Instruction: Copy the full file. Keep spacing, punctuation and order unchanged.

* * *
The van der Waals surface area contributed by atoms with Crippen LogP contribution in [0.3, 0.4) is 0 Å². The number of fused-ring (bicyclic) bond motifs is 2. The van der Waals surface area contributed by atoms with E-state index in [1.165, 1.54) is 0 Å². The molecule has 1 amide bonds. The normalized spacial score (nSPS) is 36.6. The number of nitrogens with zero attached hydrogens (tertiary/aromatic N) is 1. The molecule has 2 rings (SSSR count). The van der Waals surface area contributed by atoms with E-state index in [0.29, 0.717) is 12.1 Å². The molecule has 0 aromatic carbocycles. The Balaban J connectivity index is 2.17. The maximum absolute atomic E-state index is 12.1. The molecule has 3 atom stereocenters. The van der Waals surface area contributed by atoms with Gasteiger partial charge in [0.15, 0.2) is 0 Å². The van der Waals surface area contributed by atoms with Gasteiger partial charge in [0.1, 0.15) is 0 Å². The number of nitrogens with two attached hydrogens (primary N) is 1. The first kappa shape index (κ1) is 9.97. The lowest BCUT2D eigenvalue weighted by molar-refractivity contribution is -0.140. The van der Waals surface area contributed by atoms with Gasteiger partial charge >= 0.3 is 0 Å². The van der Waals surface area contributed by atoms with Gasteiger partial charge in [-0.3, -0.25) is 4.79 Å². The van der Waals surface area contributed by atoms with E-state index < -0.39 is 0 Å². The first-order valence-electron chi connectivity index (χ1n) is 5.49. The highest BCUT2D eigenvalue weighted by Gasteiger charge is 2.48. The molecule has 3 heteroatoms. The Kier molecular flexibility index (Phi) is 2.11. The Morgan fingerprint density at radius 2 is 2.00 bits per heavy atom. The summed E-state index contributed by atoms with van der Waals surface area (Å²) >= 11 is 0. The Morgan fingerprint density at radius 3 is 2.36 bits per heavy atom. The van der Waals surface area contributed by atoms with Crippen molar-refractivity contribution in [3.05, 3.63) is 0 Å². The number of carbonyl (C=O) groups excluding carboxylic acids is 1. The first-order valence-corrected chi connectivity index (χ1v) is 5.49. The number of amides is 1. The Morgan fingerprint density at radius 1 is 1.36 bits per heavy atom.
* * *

The van der Waals surface area contributed by atoms with Crippen LogP contribution in [0.3, 0.4) is 0 Å². The number of fused-ring (bicyclic) bond motifs is 2. The van der Waals surface area contributed by atoms with E-state index in [1.165, 1.54) is 0 Å². The molecule has 1 amide bonds. The normalized spacial score (nSPS) is 36.6. The number of nitrogens with zero attached hydrogens (tertiary/aromatic N) is 1. The molecule has 2 rings (SSSR count). The van der Waals surface area contributed by atoms with E-state index in [0.29, 0.717) is 12.1 Å². The molecule has 0 aromatic carbocycles. The Balaban J connectivity index is 2.17. The maximum absolute atomic E-state index is 12.1. The molecule has 3 atom stereocenters. The van der Waals surface area contributed by atoms with Gasteiger partial charge in [0.15, 0.2) is 0 Å². The van der Waals surface area contributed by atoms with Gasteiger partial charge in [0.1, 0.15) is 0 Å². The number of nitrogens with two attached hydrogens (primary N) is 1. The first kappa shape index (κ1) is 9.97. The lowest BCUT2D eigenvalue weighted by molar-refractivity contribution is -0.140. The van der Waals surface area contributed by atoms with Gasteiger partial charge >= 0.3 is 0 Å². The van der Waals surface area contributed by atoms with Gasteiger partial charge in [-0.3, -0.25) is 4.79 Å². The van der Waals surface area contributed by atoms with E-state index < -0.39 is 0 Å². The first-order valence-electron chi connectivity index (χ1n) is 5.49. The highest BCUT2D eigenvalue weighted by Gasteiger charge is 2.48. The molecule has 3 heteroatoms. The Kier molecular flexibility index (Phi) is 2.11. The Morgan fingerprint density at radius 2 is 2.00 bits per heavy atom. The summed E-state index contributed by atoms with van der Waals surface area (Å²) >= 11 is 0. The Morgan fingerprint density at radius 3 is 2.36 bits per heavy atom. The van der Waals surface area contributed by atoms with Crippen molar-refractivity contribution in [3.05, 3.63) is 0 Å². The number of carbonyl (C=O) groups excluding carboxylic acids is 1. The first-order valence-corrected chi connectivity index (χ1v) is 5.49. The number of amides is 1. The Morgan fingerprint density at radius 1 is 1.36 bits per heavy atom.